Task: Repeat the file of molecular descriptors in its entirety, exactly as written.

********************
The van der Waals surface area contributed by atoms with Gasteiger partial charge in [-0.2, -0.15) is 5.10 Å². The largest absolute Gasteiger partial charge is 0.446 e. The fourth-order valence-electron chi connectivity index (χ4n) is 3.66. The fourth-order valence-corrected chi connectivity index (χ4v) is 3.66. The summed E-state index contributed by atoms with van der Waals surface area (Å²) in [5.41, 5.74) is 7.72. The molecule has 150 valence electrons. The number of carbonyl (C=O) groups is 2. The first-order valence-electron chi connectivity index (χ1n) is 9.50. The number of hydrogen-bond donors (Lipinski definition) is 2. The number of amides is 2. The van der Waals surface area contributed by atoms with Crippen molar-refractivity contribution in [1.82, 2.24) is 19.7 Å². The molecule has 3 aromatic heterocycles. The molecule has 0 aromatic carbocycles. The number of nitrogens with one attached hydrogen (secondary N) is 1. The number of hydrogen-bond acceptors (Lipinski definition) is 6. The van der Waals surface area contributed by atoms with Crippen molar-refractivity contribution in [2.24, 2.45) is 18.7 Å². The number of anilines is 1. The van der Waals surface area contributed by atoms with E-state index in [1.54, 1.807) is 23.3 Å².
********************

The van der Waals surface area contributed by atoms with Gasteiger partial charge in [-0.2, -0.15) is 5.10 Å². The largest absolute Gasteiger partial charge is 0.446 e. The fourth-order valence-electron chi connectivity index (χ4n) is 3.66. The fourth-order valence-corrected chi connectivity index (χ4v) is 3.66. The summed E-state index contributed by atoms with van der Waals surface area (Å²) in [5.41, 5.74) is 7.72. The molecule has 150 valence electrons. The number of carbonyl (C=O) groups is 2. The first-order valence-electron chi connectivity index (χ1n) is 9.50. The number of hydrogen-bond donors (Lipinski definition) is 2. The number of amides is 2. The van der Waals surface area contributed by atoms with Crippen molar-refractivity contribution in [1.82, 2.24) is 19.7 Å². The molecule has 3 aromatic heterocycles. The molecule has 0 aromatic carbocycles. The number of nitrogens with one attached hydrogen (secondary N) is 1. The number of hydrogen-bond acceptors (Lipinski definition) is 6. The van der Waals surface area contributed by atoms with Crippen molar-refractivity contribution in [2.24, 2.45) is 18.7 Å². The number of anilines is 1. The van der Waals surface area contributed by atoms with E-state index in [1.54, 1.807) is 23.3 Å².